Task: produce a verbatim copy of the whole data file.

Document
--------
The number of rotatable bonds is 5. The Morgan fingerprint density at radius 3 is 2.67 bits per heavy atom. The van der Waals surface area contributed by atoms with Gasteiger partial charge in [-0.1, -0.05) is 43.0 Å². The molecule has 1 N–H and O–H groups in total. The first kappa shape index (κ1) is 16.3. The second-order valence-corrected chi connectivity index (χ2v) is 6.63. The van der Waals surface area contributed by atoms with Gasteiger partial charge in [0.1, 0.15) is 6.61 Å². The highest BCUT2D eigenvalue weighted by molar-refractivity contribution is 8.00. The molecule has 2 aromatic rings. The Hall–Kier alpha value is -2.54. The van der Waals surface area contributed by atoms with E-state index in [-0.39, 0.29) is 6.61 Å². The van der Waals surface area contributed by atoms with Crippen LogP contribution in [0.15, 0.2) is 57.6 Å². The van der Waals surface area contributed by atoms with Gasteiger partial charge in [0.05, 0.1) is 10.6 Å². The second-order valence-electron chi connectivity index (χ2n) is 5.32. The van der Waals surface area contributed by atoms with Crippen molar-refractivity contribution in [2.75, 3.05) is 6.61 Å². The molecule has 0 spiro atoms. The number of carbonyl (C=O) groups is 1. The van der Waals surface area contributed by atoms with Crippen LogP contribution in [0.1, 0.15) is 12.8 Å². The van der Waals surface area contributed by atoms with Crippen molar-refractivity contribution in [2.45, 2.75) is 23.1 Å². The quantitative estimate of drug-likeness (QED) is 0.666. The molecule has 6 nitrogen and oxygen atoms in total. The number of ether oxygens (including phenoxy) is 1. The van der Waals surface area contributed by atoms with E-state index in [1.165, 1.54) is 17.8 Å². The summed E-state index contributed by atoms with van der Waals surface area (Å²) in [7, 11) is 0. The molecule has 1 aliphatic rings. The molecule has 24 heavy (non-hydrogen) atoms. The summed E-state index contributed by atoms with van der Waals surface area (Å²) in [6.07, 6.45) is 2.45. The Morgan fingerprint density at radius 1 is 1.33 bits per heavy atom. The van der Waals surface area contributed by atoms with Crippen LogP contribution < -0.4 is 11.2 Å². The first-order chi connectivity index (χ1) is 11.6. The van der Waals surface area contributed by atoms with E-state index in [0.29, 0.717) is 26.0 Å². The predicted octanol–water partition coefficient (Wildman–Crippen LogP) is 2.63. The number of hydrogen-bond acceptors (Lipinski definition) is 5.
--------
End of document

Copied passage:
The number of rotatable bonds is 5. The Morgan fingerprint density at radius 3 is 2.67 bits per heavy atom. The van der Waals surface area contributed by atoms with Gasteiger partial charge in [-0.1, -0.05) is 43.0 Å². The molecule has 1 N–H and O–H groups in total. The first kappa shape index (κ1) is 16.3. The second-order valence-corrected chi connectivity index (χ2v) is 6.63. The van der Waals surface area contributed by atoms with Gasteiger partial charge in [0.1, 0.15) is 6.61 Å². The highest BCUT2D eigenvalue weighted by molar-refractivity contribution is 8.00. The molecule has 2 aromatic rings. The Hall–Kier alpha value is -2.54. The van der Waals surface area contributed by atoms with E-state index in [-0.39, 0.29) is 6.61 Å². The van der Waals surface area contributed by atoms with Crippen LogP contribution in [0.15, 0.2) is 57.6 Å². The van der Waals surface area contributed by atoms with Gasteiger partial charge in [0.05, 0.1) is 10.6 Å². The second-order valence-electron chi connectivity index (χ2n) is 5.32. The van der Waals surface area contributed by atoms with Crippen molar-refractivity contribution in [2.75, 3.05) is 6.61 Å². The molecule has 0 spiro atoms. The number of carbonyl (C=O) groups is 1. The van der Waals surface area contributed by atoms with Crippen LogP contribution in [0.1, 0.15) is 12.8 Å². The van der Waals surface area contributed by atoms with Crippen molar-refractivity contribution in [2.45, 2.75) is 23.1 Å². The quantitative estimate of drug-likeness (QED) is 0.666. The molecule has 6 nitrogen and oxygen atoms in total. The number of ether oxygens (including phenoxy) is 1. The van der Waals surface area contributed by atoms with E-state index in [1.165, 1.54) is 17.8 Å². The summed E-state index contributed by atoms with van der Waals surface area (Å²) in [7, 11) is 0. The molecule has 1 aliphatic rings. The molecule has 24 heavy (non-hydrogen) atoms. The summed E-state index contributed by atoms with van der Waals surface area (Å²) in [6.07, 6.45) is 2.45. The Morgan fingerprint density at radius 1 is 1.33 bits per heavy atom. The van der Waals surface area contributed by atoms with Crippen LogP contribution < -0.4 is 11.2 Å². The first-order chi connectivity index (χ1) is 11.6. The van der Waals surface area contributed by atoms with E-state index in [0.29, 0.717) is 26.0 Å². The predicted octanol–water partition coefficient (Wildman–Crippen LogP) is 2.63. The number of hydrogen-bond acceptors (Lipinski definition) is 5.